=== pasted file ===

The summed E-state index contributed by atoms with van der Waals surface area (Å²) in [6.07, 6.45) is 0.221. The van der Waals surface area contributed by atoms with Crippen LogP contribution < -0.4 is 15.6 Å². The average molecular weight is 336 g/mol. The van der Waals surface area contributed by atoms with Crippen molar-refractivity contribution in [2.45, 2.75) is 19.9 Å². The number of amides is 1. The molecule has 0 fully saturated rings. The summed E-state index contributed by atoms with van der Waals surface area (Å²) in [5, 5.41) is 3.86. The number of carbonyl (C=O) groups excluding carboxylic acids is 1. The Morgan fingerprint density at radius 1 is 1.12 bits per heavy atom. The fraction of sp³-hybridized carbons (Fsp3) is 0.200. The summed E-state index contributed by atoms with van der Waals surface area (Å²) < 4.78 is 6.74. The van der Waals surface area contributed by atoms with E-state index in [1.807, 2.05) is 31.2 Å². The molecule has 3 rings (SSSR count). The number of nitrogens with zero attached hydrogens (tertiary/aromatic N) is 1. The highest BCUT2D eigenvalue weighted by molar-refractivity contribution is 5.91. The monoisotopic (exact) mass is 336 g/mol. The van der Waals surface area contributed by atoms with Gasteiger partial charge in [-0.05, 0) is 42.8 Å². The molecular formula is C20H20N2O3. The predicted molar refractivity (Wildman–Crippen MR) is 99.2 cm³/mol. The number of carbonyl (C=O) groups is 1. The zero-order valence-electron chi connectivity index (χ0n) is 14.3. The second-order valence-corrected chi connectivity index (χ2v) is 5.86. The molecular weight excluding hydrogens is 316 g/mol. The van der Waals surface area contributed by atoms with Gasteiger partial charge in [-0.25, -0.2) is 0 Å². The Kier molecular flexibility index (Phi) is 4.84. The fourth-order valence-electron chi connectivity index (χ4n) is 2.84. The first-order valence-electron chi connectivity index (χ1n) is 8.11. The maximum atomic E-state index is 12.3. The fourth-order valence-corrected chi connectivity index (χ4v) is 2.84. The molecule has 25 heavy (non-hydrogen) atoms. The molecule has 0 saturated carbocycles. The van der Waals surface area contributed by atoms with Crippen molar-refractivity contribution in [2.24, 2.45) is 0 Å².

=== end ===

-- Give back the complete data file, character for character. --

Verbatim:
The summed E-state index contributed by atoms with van der Waals surface area (Å²) in [6.07, 6.45) is 0.221. The van der Waals surface area contributed by atoms with Crippen LogP contribution < -0.4 is 15.6 Å². The average molecular weight is 336 g/mol. The van der Waals surface area contributed by atoms with Crippen molar-refractivity contribution in [2.45, 2.75) is 19.9 Å². The number of amides is 1. The molecule has 0 fully saturated rings. The summed E-state index contributed by atoms with van der Waals surface area (Å²) in [5, 5.41) is 3.86. The number of carbonyl (C=O) groups excluding carboxylic acids is 1. The Morgan fingerprint density at radius 1 is 1.12 bits per heavy atom. The fraction of sp³-hybridized carbons (Fsp3) is 0.200. The summed E-state index contributed by atoms with van der Waals surface area (Å²) < 4.78 is 6.74. The van der Waals surface area contributed by atoms with E-state index in [1.807, 2.05) is 31.2 Å². The molecule has 3 rings (SSSR count). The number of nitrogens with zero attached hydrogens (tertiary/aromatic N) is 1. The highest BCUT2D eigenvalue weighted by molar-refractivity contribution is 5.91. The monoisotopic (exact) mass is 336 g/mol. The van der Waals surface area contributed by atoms with Gasteiger partial charge in [-0.05, 0) is 42.8 Å². The molecular formula is C20H20N2O3. The predicted molar refractivity (Wildman–Crippen MR) is 99.2 cm³/mol. The number of carbonyl (C=O) groups is 1. The zero-order valence-electron chi connectivity index (χ0n) is 14.3. The second-order valence-corrected chi connectivity index (χ2v) is 5.86. The molecular weight excluding hydrogens is 316 g/mol. The van der Waals surface area contributed by atoms with Gasteiger partial charge in [-0.25, -0.2) is 0 Å². The Kier molecular flexibility index (Phi) is 4.84. The fourth-order valence-electron chi connectivity index (χ4n) is 2.84. The first-order valence-electron chi connectivity index (χ1n) is 8.11. The maximum atomic E-state index is 12.3. The fourth-order valence-corrected chi connectivity index (χ4v) is 2.84. The molecule has 25 heavy (non-hydrogen) atoms. The molecule has 0 saturated carbocycles. The van der Waals surface area contributed by atoms with Crippen molar-refractivity contribution in [2.24, 2.45) is 0 Å².